Chiara Colombi (16:18):
Quick question. Within Workspaces, would you see all of the Workspaces in your organization or would you only see yours?
Kasey Alderete (16:26):
Yes. So we're not changing how sharing works. And the way that Tonic works is that, each creator will Workspace owns their Workspace. You can see I'm the owner and a lot of these. But I will also see all of the Workspaces that are shared with me. And this is part of our role-based access control, which is part of our enterprise offering. See some of the roles there. There's editor, auditor. There's also viewer. Viewer is one that has the least privileges. I can not see the data that's there, but I can see that the Workspace exists and see maybe some of the settings, schema columns without seeing the actual data. So this Workspaces, we will continue to respect those permissions. And we'll show you everything that has been shared with you or created by you.
Chiara Colombi (17:09):
Kasey Alderete (17:10):
Also looking new is the Privacy Hub. I think of this as the heart of Tonic. This is really core to what we do. This is the landing page when you log in. To see what is my progress? What has Tonic identified as sensitive or what have I identified as sensitive and how am I doing against protecting those and figuring out the right strategy for how to mimic that particular piece of data? So really just new here is, some of the facelift and the counts that are really a summary of some of the counts that you could've gotten before, across your columns and all the tables for particular database steam. Again, this is specific to a Workspace context. So I'm in a Workspace right here, looking at my progress. This one is the sleeper hit, I think. I think Webhooks is a very simple solution, but it creates these really robust workflows. And it brings the focus onto whatever it is that you're using your data for. So we realized that creating safe data is not something you're probably selling. That's just an input to your larger value chain.
Kasey Alderete (18:21):
So think about your developers, that you're enabling. Your data scientists, that you're enabling. Those digital experiences, and websites and products that you're building. Webhooks helps you kick off that next step in the process. So again, recognizing that you don't maybe want to log into Tonic, to see is my job done and a refresh. So we have already a lot of customers doing some interesting things here, with both of these examples that we've mentioned. Slack or GitHub actions, to notify what's the next step in the pipeline. It's part of your CICD pipeline, maybe you're generating other environments as a result of the Tonic data being ready or completing. So definitely an area we're excited to expand, to support any other use cases that aren't currently. So I'd love to hear what people are using Webhooks for and how Tonic fits into your bigger, overall workflow.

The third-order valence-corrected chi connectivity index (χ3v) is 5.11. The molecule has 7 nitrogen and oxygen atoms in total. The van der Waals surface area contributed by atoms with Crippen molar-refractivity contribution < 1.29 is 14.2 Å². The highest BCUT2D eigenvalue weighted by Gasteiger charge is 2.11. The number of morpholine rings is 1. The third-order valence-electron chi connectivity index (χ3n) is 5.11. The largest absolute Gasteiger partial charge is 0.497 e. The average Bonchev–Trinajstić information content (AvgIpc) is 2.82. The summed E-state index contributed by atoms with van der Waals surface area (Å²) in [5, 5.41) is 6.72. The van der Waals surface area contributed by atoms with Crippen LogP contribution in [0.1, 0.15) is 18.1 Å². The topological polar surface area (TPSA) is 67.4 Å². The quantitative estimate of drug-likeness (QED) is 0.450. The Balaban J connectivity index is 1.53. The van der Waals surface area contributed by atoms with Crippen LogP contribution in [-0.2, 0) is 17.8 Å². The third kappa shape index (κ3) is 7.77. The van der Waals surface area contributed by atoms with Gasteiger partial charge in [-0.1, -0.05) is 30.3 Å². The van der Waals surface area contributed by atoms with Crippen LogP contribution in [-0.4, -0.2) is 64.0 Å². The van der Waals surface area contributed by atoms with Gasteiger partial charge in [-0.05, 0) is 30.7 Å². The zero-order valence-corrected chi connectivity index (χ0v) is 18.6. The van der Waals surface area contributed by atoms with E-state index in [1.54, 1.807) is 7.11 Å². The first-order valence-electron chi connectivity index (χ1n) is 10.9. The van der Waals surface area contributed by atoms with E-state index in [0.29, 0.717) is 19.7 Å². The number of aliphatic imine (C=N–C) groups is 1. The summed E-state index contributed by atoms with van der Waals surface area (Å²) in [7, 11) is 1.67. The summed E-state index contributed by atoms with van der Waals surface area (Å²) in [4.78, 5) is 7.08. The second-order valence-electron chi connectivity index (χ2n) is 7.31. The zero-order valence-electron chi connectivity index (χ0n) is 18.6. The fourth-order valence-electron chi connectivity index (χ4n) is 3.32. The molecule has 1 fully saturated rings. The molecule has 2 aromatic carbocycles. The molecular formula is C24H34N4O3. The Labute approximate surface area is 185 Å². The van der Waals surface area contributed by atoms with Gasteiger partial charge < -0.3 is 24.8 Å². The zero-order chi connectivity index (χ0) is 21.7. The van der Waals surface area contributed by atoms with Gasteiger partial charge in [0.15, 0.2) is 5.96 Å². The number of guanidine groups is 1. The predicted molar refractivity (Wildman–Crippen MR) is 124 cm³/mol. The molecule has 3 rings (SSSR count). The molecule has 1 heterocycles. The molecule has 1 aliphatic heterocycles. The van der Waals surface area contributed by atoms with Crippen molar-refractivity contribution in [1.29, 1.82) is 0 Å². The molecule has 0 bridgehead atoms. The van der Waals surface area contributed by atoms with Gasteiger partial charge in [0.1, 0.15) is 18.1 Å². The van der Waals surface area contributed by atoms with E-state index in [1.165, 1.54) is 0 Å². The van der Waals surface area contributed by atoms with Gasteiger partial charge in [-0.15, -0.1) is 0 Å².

Chiara Colombi (19:14):
I do have a question there too. Some folks are already familiar with Post-Job Scripts and Tonic. Users can make use of both. Both are still available. Right?
Kasey Alderete (19:23):
Yeah. So that's a good question. So Post-Job scripts was the first Post-Job action that we introduced. So it's just SQL scripts that can run after Tonic writes your new data. You might want to do some changing of the data or running a job using SQL code. And that will complete before Webhooks kicks off. So you can think of it as, Tonic writing your output data. The Post-Jobs Scripts, which are SQL scripts, will be applied to your output database. And then the web hook will be triggered.
Kasey Alderete (20:01):
And again, with the reaching out aspect of Webhooks reaching out again, thinking about this body analogy, moving from the Smart Linking to the Workspaces view, Privacy Hub, Web Hooks, and then now Google SSO. So connecting to external identity management systems. And I have a lot of customers making use of this. Who again, aren't managing Tonic as the only tool. That's not their whole job. This is one of many tools that they support to enable their teams. And so we can respect group membership. So maybe you want to apply, share a Workspace with a particular compliance team so that they can audit those Workspaces and those rules. Then they change teams. They no longer need access. You don't need to come to Tonic to manage that role update. We can respect that and use your centralized identity provider.
Kasey Alderete (20:54):
And another way to think about it, I was using the body analogy, but another way is just to think about your workflow. And Workspaces view is allowing our customers to really grow their footprint and see and manage all of that and understand what Tonic is doing. Smart Linking and the Privacy Hub are helping you, as you on your journey to protect all of that data and do that in new and better ways. And then, with Webhooks, it's all about thinking about what's next. How is this data going to be used downstream?
Chiara Colombi (21:27):
Awesome. Thank you Kasey. We do still have a couple questions that came through. So if folks would like to stick around for Q and A. One question is, can you blend stochastic and rules-based generation. For example, generate a random city field subject to the constraint that it's in the randomly generated state field?